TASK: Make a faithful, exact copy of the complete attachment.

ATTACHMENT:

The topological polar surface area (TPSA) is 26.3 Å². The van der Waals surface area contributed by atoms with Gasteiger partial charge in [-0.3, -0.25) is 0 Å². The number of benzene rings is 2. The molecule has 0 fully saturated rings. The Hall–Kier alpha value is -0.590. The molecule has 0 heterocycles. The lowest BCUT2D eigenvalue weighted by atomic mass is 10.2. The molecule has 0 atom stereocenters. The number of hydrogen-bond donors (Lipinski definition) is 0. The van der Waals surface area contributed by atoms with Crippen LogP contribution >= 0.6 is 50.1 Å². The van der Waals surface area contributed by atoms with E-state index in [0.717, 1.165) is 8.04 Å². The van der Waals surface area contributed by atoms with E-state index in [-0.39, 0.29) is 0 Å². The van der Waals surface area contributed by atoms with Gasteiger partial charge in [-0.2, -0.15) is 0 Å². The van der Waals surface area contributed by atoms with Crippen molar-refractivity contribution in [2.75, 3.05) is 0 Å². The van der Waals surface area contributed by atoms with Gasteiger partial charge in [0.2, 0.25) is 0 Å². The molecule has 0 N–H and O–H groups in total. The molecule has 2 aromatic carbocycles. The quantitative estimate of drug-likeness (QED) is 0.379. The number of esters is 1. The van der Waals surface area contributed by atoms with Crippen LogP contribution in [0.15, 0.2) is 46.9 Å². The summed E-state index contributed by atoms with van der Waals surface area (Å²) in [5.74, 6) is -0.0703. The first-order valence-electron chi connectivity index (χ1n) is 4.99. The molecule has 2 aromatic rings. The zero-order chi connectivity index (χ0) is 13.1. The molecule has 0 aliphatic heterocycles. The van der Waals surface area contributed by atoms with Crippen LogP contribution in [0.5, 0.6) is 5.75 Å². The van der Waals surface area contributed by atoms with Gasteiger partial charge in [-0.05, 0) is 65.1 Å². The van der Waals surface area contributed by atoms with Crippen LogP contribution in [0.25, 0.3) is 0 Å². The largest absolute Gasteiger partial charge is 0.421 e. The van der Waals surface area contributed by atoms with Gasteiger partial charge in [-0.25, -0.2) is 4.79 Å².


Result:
The topological polar surface area (TPSA) is 26.3 Å². The van der Waals surface area contributed by atoms with Gasteiger partial charge in [-0.3, -0.25) is 0 Å². The number of benzene rings is 2. The molecule has 0 fully saturated rings. The Hall–Kier alpha value is -0.590. The molecule has 0 heterocycles. The lowest BCUT2D eigenvalue weighted by atomic mass is 10.2. The molecule has 0 atom stereocenters. The number of hydrogen-bond donors (Lipinski definition) is 0. The van der Waals surface area contributed by atoms with Crippen LogP contribution >= 0.6 is 50.1 Å². The van der Waals surface area contributed by atoms with E-state index in [0.717, 1.165) is 8.04 Å². The van der Waals surface area contributed by atoms with E-state index in [-0.39, 0.29) is 0 Å². The van der Waals surface area contributed by atoms with Gasteiger partial charge in [-0.2, -0.15) is 0 Å². The van der Waals surface area contributed by atoms with Crippen molar-refractivity contribution in [2.75, 3.05) is 0 Å². The van der Waals surface area contributed by atoms with Gasteiger partial charge in [0.2, 0.25) is 0 Å². The molecule has 0 N–H and O–H groups in total. The molecule has 2 aromatic carbocycles. The quantitative estimate of drug-likeness (QED) is 0.379. The number of esters is 1. The van der Waals surface area contributed by atoms with Crippen LogP contribution in [0.15, 0.2) is 46.9 Å². The summed E-state index contributed by atoms with van der Waals surface area (Å²) in [5.74, 6) is -0.0703. The first-order valence-electron chi connectivity index (χ1n) is 4.99. The molecule has 2 aromatic rings. The zero-order chi connectivity index (χ0) is 13.1. The molecule has 0 aliphatic heterocycles. The van der Waals surface area contributed by atoms with Crippen LogP contribution in [0.5, 0.6) is 5.75 Å². The van der Waals surface area contributed by atoms with Gasteiger partial charge in [-0.05, 0) is 65.1 Å². The van der Waals surface area contributed by atoms with Crippen LogP contribution in [0.25, 0.3) is 0 Å². The largest absolute Gasteiger partial charge is 0.421 e. The van der Waals surface area contributed by atoms with Gasteiger partial charge in [-0.25, -0.2) is 4.79 Å².